What you write is quite true for the person looking to be the next billionaire but many individuals and small businesses alike make a very good income from the long tail.

    Tail traffic can be the most targeted of all, the issue is not the ammount of traffic in the tail but that it is becoming more competed for at a faster rate then it is growing.

    Why? Because there is a lot of gold in the tail. More like the gold that is mined by the small time prospector then the commerical mining opperation for sure, but lots of gold none the less.

    That said I hope everyone listens to you and abandons the tail to the few of us willing to work it agressively. That would be just fine by me,

    Jack Spirko

    Comment by Jack Spirko -

  27. My gf started blogging recently and she gets discouraged because her wide-ranging music-related site gets 50 visits a day and she’s making bupkis on Adsense (she looks at my niche site and wonders how I get so much traffic… the answer is niche).

    I tell people not to be the next Boing Boing or Instapundit, but to find a niche that you enjoy writing about and slug away at it. It’s far more rewarding and the audience you do build will be more energetic about visiting your site often and subscribing via RSS for updates.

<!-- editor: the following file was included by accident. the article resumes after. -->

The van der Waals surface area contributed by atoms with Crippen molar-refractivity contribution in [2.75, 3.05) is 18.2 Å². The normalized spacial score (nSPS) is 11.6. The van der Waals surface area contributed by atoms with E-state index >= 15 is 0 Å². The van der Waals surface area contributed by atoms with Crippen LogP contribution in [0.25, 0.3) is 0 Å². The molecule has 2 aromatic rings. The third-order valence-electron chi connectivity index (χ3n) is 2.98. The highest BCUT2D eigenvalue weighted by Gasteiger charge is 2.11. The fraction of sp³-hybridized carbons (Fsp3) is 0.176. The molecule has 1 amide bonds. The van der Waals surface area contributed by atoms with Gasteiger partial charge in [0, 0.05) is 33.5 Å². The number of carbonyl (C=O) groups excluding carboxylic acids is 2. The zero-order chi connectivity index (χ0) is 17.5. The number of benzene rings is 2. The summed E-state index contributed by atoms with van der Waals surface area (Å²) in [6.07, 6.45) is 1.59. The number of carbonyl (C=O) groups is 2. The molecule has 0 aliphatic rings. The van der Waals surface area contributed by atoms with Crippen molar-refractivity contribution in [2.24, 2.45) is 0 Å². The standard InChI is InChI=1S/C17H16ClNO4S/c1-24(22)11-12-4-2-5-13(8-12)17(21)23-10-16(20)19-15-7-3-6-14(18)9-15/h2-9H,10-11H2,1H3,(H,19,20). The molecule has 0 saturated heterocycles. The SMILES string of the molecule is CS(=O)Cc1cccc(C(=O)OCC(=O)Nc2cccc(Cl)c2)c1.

Comment by Stephen VanDyke -

  28. What you’re talking about is the “Fat Middle”. It’s where all the volatility happens and it’s the most interesting part of the graph.

    You’ve got entries constantly moving up into the Short Head and fading back from there. And you’ve also got entries appearing out of the Long Tail on their way up and ones that didn’t make it and are disappearing.

    I think “Fat Middle” is an easier to understand term than the Base of the Vert Ramp.

    From a commercial angle the Fat Middle is the home of the “Nice Little Earner”. It’s where, if you keep your costs down and operation small, you can make a bunch of money from relatively simple sources like advertising. And in a way that is sustainable rather than the big blow out of an exit route. It’s often about being number one in a medium size niche. It’s Last.FM rather than MySpace.

    Comment by Julian Bond -

  29. yes. money is required. marketing is very important and is difficult to accurately quantify. Wide-scale marketing is thus inordinately expensive, and thus dependent on typical prospects for previous iterations of content in question (spider-man 2’s budget can be determined based on the success of spiderman 1, etc).